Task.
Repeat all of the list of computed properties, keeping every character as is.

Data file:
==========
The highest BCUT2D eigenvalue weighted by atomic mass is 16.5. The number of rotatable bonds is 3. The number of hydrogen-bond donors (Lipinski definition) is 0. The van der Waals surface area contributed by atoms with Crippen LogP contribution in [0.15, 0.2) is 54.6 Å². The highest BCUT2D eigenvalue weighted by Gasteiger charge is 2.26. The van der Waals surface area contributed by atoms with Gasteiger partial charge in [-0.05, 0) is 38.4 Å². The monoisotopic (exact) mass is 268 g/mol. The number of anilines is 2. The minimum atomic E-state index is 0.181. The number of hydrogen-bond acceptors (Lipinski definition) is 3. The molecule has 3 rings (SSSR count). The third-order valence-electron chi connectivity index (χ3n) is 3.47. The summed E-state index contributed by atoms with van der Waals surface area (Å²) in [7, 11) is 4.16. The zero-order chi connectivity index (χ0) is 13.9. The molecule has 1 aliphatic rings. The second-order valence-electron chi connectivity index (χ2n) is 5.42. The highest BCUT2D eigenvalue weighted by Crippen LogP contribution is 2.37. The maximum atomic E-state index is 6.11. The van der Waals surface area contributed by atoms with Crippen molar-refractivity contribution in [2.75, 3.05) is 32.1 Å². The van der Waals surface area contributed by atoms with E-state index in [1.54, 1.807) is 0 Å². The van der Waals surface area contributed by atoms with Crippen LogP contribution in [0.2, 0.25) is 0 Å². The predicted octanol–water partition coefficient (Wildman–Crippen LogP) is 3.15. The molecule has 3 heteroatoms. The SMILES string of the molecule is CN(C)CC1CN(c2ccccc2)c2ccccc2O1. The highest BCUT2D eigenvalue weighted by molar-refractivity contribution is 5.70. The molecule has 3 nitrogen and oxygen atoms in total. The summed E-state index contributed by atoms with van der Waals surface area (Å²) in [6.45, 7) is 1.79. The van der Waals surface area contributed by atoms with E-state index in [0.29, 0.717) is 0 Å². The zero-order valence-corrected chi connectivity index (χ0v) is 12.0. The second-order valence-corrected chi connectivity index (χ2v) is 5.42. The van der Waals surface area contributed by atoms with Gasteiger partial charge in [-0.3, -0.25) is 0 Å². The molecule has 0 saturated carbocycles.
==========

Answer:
The highest BCUT2D eigenvalue weighted by atomic mass is 16.5. The number of rotatable bonds is 3. The number of hydrogen-bond donors (Lipinski definition) is 0. The van der Waals surface area contributed by atoms with Crippen LogP contribution in [0.15, 0.2) is 54.6 Å². The highest BCUT2D eigenvalue weighted by Gasteiger charge is 2.26. The van der Waals surface area contributed by atoms with Gasteiger partial charge in [-0.05, 0) is 38.4 Å². The monoisotopic (exact) mass is 268 g/mol. The number of anilines is 2. The minimum atomic E-state index is 0.181. The number of hydrogen-bond acceptors (Lipinski definition) is 3. The molecule has 3 rings (SSSR count). The third-order valence-electron chi connectivity index (χ3n) is 3.47. The summed E-state index contributed by atoms with van der Waals surface area (Å²) in [7, 11) is 4.16. The zero-order chi connectivity index (χ0) is 13.9. The molecule has 1 aliphatic rings. The second-order valence-electron chi connectivity index (χ2n) is 5.42. The highest BCUT2D eigenvalue weighted by Crippen LogP contribution is 2.37. The maximum atomic E-state index is 6.11. The van der Waals surface area contributed by atoms with Crippen molar-refractivity contribution in [2.75, 3.05) is 32.1 Å². The van der Waals surface area contributed by atoms with E-state index in [1.54, 1.807) is 0 Å². The van der Waals surface area contributed by atoms with Crippen LogP contribution in [0.2, 0.25) is 0 Å². The predicted octanol–water partition coefficient (Wildman–Crippen LogP) is 3.15. The molecule has 3 heteroatoms. The SMILES string of the molecule is CN(C)CC1CN(c2ccccc2)c2ccccc2O1. The highest BCUT2D eigenvalue weighted by molar-refractivity contribution is 5.70. The molecule has 3 nitrogen and oxygen atoms in total. The summed E-state index contributed by atoms with van der Waals surface area (Å²) in [6.45, 7) is 1.79. The van der Waals surface area contributed by atoms with E-state index in [0.29, 0.717) is 0 Å². The zero-order valence-corrected chi connectivity index (χ0v) is 12.0. The second-order valence-corrected chi connectivity index (χ2v) is 5.42. The van der Waals surface area contributed by atoms with Gasteiger partial charge in [-0.3, -0.25) is 0 Å². The molecule has 0 saturated carbocycles.